Proms: Netherlands Wind; Family Concert RAH, London / R3

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The Independent Culture
Framed by two concertos for piano and wind - Messiaen's fantastical Oiseaux exotiques and Kevin Volans's new BBC commission (here receiving its second outing under the gifted young conductor, Daniel Harding) - the Netherlands Wind Ensemble's delightful late-night debut Prom last Thursday offered a particularly well-planned programme, each item positively enlightening the next.

The worlds of Messiaen and Volans are surprisingly close. Both are profoundly influenced by the natural world, both use similar types of material (essentially static harmonically), both manipulate blocks to create tension and movement, both have keen ears for kaleidoscopic colouring, both revel in hard-edged, punchy rhythms. If Messiaen conjures up the colourful plumage and exotic sounds of some verdant, chattering rain forest, Volans seems drawn to the wide-open plains of his native South Africa.

The new Volans is in a single movement lasting some 20 minutes and requiring a large wind band of 22 players, three double-basses (a la Mozart or Dvorak) and two percussion. The pianist is treated not so much as a soloist as an ensemble member. Textures are transparent, the piano often playing in octaves or tracing delicate filigree patterns. African rhythms and sounds (thumb piano in particular) permeate the score, but Volans has assimilated these native influences to provide a remarkable music that compromises neither his roots nor his Western training. Peter Donohoe, a pianist whose playing can be percussive, was an ideal soloist in both works.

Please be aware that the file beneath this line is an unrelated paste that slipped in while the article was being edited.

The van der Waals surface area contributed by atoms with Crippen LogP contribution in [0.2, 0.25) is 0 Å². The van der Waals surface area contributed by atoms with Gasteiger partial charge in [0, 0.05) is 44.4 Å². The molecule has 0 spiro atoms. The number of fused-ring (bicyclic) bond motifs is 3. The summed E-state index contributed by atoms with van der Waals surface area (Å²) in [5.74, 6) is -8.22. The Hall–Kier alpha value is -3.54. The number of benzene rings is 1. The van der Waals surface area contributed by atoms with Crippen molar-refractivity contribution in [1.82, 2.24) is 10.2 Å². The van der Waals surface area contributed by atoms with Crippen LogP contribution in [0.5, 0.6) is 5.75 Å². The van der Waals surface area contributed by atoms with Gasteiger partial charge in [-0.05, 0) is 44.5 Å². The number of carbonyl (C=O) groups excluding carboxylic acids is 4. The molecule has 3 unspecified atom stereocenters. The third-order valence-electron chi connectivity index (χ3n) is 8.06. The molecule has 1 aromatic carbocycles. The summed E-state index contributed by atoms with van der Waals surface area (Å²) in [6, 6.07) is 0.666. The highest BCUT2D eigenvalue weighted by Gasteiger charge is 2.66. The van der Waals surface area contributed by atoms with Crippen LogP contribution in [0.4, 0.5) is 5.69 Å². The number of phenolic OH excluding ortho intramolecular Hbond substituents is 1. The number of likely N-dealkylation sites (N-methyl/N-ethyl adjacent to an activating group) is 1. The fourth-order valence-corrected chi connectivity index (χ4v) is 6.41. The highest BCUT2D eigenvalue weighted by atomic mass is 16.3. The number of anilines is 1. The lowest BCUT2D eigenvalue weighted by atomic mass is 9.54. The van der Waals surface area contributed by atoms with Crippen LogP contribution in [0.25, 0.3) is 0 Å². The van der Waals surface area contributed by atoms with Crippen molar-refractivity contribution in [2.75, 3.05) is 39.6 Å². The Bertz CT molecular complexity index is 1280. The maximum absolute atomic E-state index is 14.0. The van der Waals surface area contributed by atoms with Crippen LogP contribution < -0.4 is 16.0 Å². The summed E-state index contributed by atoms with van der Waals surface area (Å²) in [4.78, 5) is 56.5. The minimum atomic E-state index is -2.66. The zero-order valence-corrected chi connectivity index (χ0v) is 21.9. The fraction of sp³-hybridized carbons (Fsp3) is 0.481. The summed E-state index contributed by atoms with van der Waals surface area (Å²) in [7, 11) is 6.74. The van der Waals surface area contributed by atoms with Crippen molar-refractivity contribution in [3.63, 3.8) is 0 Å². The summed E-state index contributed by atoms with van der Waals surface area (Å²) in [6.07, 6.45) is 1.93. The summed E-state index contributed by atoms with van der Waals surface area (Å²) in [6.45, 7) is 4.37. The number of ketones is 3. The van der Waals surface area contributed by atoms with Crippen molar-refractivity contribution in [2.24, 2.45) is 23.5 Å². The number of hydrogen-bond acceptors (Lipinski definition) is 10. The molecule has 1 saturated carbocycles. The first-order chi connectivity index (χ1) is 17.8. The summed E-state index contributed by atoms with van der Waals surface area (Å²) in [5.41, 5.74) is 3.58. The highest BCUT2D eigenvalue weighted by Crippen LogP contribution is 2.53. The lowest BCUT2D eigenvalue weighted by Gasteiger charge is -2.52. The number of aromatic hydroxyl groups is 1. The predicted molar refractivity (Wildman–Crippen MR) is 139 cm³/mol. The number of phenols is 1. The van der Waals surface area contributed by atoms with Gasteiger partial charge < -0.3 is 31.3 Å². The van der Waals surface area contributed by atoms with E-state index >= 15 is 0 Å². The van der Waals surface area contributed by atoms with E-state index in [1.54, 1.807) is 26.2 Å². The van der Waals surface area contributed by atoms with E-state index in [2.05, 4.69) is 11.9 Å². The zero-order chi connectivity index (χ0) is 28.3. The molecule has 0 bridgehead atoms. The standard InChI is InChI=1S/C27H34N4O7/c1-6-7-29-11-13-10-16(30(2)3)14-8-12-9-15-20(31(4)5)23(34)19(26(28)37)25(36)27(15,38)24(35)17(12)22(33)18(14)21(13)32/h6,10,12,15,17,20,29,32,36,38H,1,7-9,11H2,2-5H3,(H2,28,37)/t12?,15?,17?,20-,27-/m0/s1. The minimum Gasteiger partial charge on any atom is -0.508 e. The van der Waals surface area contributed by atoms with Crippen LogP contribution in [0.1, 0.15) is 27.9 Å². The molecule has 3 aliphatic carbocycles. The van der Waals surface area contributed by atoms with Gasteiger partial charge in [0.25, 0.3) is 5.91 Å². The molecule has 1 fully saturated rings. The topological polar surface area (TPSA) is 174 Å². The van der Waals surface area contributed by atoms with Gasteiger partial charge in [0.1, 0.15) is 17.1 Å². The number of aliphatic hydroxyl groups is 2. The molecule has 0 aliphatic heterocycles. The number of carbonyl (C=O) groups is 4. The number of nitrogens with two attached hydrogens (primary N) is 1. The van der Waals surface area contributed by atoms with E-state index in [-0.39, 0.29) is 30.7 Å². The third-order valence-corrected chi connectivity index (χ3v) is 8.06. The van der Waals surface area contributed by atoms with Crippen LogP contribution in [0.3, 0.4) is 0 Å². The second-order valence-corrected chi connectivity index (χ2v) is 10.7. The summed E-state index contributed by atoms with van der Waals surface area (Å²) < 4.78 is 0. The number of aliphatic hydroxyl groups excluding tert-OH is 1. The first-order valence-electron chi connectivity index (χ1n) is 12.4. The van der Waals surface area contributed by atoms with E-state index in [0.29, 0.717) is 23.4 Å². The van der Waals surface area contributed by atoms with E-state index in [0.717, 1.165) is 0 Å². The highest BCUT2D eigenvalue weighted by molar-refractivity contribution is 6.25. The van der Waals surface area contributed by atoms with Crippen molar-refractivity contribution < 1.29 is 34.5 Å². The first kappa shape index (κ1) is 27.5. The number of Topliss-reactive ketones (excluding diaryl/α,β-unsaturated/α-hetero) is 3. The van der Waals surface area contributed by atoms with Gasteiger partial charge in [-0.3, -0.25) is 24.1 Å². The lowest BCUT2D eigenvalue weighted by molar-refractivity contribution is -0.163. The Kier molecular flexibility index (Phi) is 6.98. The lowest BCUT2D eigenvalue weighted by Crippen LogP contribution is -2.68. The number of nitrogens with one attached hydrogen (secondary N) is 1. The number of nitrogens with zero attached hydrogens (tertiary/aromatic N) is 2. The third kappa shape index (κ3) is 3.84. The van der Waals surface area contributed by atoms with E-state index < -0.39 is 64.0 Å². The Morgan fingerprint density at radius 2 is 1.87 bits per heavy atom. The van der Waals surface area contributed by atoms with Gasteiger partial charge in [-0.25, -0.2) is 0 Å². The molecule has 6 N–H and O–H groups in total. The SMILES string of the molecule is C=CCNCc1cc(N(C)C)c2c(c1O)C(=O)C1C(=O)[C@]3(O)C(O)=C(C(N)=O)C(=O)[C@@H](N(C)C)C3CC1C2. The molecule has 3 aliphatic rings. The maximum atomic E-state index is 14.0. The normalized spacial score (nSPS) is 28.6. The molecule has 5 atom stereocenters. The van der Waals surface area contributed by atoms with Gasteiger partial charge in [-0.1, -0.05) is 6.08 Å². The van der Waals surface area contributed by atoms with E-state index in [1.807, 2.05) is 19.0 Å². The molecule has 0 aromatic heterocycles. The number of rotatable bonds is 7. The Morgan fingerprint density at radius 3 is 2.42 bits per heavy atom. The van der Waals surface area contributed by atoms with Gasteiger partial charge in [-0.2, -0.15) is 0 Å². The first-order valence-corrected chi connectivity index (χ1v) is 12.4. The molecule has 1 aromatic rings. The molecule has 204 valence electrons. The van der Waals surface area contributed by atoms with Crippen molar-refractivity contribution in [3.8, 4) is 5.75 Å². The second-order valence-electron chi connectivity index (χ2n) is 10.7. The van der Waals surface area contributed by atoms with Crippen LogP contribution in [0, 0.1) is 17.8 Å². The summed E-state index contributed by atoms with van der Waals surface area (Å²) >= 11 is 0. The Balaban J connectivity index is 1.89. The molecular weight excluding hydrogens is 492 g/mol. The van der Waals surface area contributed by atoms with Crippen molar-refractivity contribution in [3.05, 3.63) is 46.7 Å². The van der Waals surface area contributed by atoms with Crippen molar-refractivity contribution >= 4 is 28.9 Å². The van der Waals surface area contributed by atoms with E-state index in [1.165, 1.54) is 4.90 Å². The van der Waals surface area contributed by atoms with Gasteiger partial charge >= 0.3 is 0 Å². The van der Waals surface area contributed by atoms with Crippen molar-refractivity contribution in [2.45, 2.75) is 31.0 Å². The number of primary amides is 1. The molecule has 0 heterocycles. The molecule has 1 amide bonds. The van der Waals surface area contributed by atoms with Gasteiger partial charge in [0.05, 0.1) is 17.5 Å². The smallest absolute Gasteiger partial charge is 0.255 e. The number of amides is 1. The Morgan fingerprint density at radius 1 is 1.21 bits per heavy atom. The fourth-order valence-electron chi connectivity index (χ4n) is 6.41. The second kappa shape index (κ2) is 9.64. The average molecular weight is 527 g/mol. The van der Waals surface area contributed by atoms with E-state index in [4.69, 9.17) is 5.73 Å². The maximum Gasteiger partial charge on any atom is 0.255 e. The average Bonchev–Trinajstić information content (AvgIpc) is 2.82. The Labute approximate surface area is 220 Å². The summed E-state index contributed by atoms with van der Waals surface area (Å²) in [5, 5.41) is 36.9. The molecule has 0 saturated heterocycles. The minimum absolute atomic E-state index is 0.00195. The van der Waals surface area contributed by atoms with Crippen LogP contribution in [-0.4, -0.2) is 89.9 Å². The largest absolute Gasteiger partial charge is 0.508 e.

In between came two great octets. Mozart's sublime C minor Serenade, K388, offered a complete change of mood after the Messiaen: a little night music performed with the most exquisite musicianship. Stravinsky's Octet added spice and wit, with breathtaking playing from a pair of chattering bassoons.

After such a cherishable evening, who can the BBC possibly have had in mind as an audience for its Bank Holiday Monday "family concert"? An all 20th-century programme, including one world premiere, hardly seemed likely to draw the punters and their little ones; indeed, they stayed away in droves. And why, in an age when "presentation" seems to dominate the airwaves, was there no attempt to tell the kids in the hall what was going on?

I took an intelligent 10-year-old, bound for Eton, who had never been to a concert before: he was not only bored out of his box but, I suspect, put off going to another concert for some time. Didn't he like anything? Only "the composer's hair-style" - by which he meant the conductor, Jerzy Maksymiuk, who does bear a passing resemblance to Wurzel Gummidge.

Walton may have written Portsmouth Point in his youth but it's unlikely to arrest an audience of 10-year-olds; the BBC Scottish gave it a routine reading. Prokofiev's Lieutenant Kije, with its nonsense story, could have offered enormous potential to the youngsters, had there been anyone to explain the nonsense to them. Perhaps the presence of Evelyn Glennie, crashing the hell out of a lot of drums, was meant to be the appeal. But in David Horne's percussion solo Reaching Out she didn't crash, she just exhibited her virtuosity in a rather nonchalant way.

That virtuosity was fully tested in Geoffrey Burgon's new City Adventures for solo percussion and orchestra. A substantial and effective piece, it has her playing standard-ish jazz kit in Part 1, marimba / vibraphone in Part 2, and dashing betweeen the two sets of instruments in Part 3. Like Copland's Rodeo, which ended the concert, it would make a great dance score. But, alas, this concert was a wasted opportunity.

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